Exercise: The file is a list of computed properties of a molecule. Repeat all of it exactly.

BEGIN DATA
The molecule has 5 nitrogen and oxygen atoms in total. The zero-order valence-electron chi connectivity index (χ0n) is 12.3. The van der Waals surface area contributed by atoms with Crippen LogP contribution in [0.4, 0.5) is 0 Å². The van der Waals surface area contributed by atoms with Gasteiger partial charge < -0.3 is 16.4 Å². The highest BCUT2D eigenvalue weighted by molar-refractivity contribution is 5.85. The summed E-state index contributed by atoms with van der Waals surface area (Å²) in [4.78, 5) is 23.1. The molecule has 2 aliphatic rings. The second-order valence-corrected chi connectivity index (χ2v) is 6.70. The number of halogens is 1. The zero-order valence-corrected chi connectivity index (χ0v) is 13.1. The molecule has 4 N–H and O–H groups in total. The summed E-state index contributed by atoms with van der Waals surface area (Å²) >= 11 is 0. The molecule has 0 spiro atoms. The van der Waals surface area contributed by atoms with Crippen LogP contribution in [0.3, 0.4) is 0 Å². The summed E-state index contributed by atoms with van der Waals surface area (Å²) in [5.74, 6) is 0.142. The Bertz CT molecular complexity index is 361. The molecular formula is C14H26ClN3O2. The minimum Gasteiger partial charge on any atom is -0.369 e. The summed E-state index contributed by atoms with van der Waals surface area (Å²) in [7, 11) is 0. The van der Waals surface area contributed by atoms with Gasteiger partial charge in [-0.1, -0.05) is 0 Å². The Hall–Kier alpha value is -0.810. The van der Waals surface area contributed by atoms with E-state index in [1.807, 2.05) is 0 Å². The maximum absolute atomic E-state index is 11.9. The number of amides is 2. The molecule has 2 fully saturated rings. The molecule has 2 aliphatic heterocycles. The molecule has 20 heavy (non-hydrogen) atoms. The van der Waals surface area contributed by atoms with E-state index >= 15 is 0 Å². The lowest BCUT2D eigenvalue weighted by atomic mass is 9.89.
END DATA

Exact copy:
The molecule has 5 nitrogen and oxygen atoms in total. The zero-order valence-electron chi connectivity index (χ0n) is 12.3. The van der Waals surface area contributed by atoms with Crippen LogP contribution in [0.4, 0.5) is 0 Å². The van der Waals surface area contributed by atoms with Gasteiger partial charge < -0.3 is 16.4 Å². The highest BCUT2D eigenvalue weighted by molar-refractivity contribution is 5.85. The summed E-state index contributed by atoms with van der Waals surface area (Å²) in [4.78, 5) is 23.1. The molecule has 2 aliphatic rings. The second-order valence-corrected chi connectivity index (χ2v) is 6.70. The number of halogens is 1. The zero-order valence-corrected chi connectivity index (χ0v) is 13.1. The molecule has 4 N–H and O–H groups in total. The summed E-state index contributed by atoms with van der Waals surface area (Å²) >= 11 is 0. The molecule has 0 spiro atoms. The van der Waals surface area contributed by atoms with Crippen LogP contribution in [0.3, 0.4) is 0 Å². The summed E-state index contributed by atoms with van der Waals surface area (Å²) in [5.74, 6) is 0.142. The Bertz CT molecular complexity index is 361. The molecular formula is C14H26ClN3O2. The minimum Gasteiger partial charge on any atom is -0.369 e. The summed E-state index contributed by atoms with van der Waals surface area (Å²) in [7, 11) is 0. The van der Waals surface area contributed by atoms with Gasteiger partial charge in [-0.1, -0.05) is 0 Å². The Hall–Kier alpha value is -0.810. The van der Waals surface area contributed by atoms with E-state index in [1.807, 2.05) is 0 Å². The maximum absolute atomic E-state index is 11.9. The number of amides is 2. The molecule has 2 fully saturated rings. The molecule has 2 aliphatic heterocycles. The molecule has 20 heavy (non-hydrogen) atoms. The van der Waals surface area contributed by atoms with E-state index >= 15 is 0 Å². The lowest BCUT2D eigenvalue weighted by atomic mass is 9.89.